When we come to the first chapter of the New Testament epistle which was written by the apostle John—much like the gospel account concerning the life and ministry of Jesus—we do not find written that which was based off of stories and accounts from others who were eyewitnesses to the life and ministry of the Lord Jesus Christ, but came from a firsthand knowledge and experience with Jesus the Christ. Notice the difference between that which the beloved physician Luke rewrote in the first five verses of the first chapter of his gospel account of the life and ministry of Jesus, and the opening words which the apostle John wrote in the opening verses of the first chapter of this first epistle. Beginning with the first verse of the first chapter of the first epistle written by the apostle John we find the following words written by the apostle: “That which was from the beginning, which we have heard, which we have seen with our eyes, which we have looked upon, and our hands have handled, of the Word of life; (For the life was manifested, and we have seen it, and bear witness, and shew unto you that eternal life, which was with the Father, and was manifested unto us;) that which we have seen and heard declared we unto you, that ye also may have fellowship with us: and truly our fellowship is with the Father, and with His Son Jesus Christ. And these things write we unto you, that your joy may be full. This then is the message which we have heard of Him, and declared unto you, that God is light, and in Him is no darkness at all” (I John 1:1-5). You will notice from these words which were written by the apostle John that the words which he wrote were not written based on the opinions and experiences of others, but were written based on an actual eyewitness account of the life and ministry of Jesus Christ. The words which the apostle John set forth in this particular passage of Scripture suggests that what he was writing was based off of a personal experience and encounter with the Lord Jesus Christ, as he walked and talked with Him for three and a half years. In the opening verse of the first chapter of this epistle we find the apostle John speaking of that which was from the beginning—“in the beginning was the Word, and the Word was with God, and the Word was God”—that which they had heard, that which they had seen with their eyes, that which they looked upon, and that which their hands handled of the Word of life.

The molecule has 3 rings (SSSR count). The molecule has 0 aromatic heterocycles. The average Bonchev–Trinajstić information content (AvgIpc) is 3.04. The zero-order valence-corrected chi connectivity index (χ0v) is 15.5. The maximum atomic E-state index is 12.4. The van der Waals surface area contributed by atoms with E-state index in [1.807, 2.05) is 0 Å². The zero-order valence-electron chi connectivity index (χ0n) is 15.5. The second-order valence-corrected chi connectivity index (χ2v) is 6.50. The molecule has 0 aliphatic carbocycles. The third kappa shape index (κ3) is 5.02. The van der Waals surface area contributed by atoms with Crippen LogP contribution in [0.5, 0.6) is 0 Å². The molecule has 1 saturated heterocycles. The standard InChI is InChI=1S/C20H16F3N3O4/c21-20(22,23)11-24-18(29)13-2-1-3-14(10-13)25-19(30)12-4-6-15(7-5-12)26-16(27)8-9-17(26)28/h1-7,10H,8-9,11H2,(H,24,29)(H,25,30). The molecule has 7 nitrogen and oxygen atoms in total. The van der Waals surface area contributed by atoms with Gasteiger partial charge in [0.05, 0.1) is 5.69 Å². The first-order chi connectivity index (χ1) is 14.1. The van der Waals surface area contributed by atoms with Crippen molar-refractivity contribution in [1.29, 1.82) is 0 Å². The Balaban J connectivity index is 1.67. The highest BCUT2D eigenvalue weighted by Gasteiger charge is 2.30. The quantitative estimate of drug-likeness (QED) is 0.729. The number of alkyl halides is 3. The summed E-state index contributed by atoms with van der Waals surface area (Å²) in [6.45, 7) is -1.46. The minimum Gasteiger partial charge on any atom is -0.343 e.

As I continue reading the words which the apostle John set forth in this epistle, I can’t help but be drawn into the tremendous fact that there is a vast difference between the opinions and experiences of others, and an actual experience with Jesus Christ, and personal revelation from the Father. Although I have already written concerning this reality, I feel within my heart it bears repeating and consideration one more time. I feel so incredibly strongly within my heart and spirit that the Lord is speaking to me concerning the difference between the opinions and experiences of others, and personal revelation from the Father mixed with an actual experience with the true and living Christ. I can’t help but be reminded of a certain passage which is found in the sixteenth chapter of the New Testament gospel of Matthew. Within this particular chapter we find a very interesting dialogue between Jesus and His disciples concerning who others thought, said and believed Him to be, and who they themselves believed Him to be and said He was. Within this passage we find Jesus asking His disciples who men said that He the Son of man was, and once He had exhausted the opinions of man, He narrowed it down and made it more personal by asking them point blank whom they said that He was. In other words, although Jesus entertained the opinions of others, He wasn’t so much interested in the opinions and experiences of others, as much as He was interested in their own belief, and their own perception concerning who He was. Consider if you will the words which are found in this passage of Scripture beginning with the thirteenth verse of the sixteenth chapter: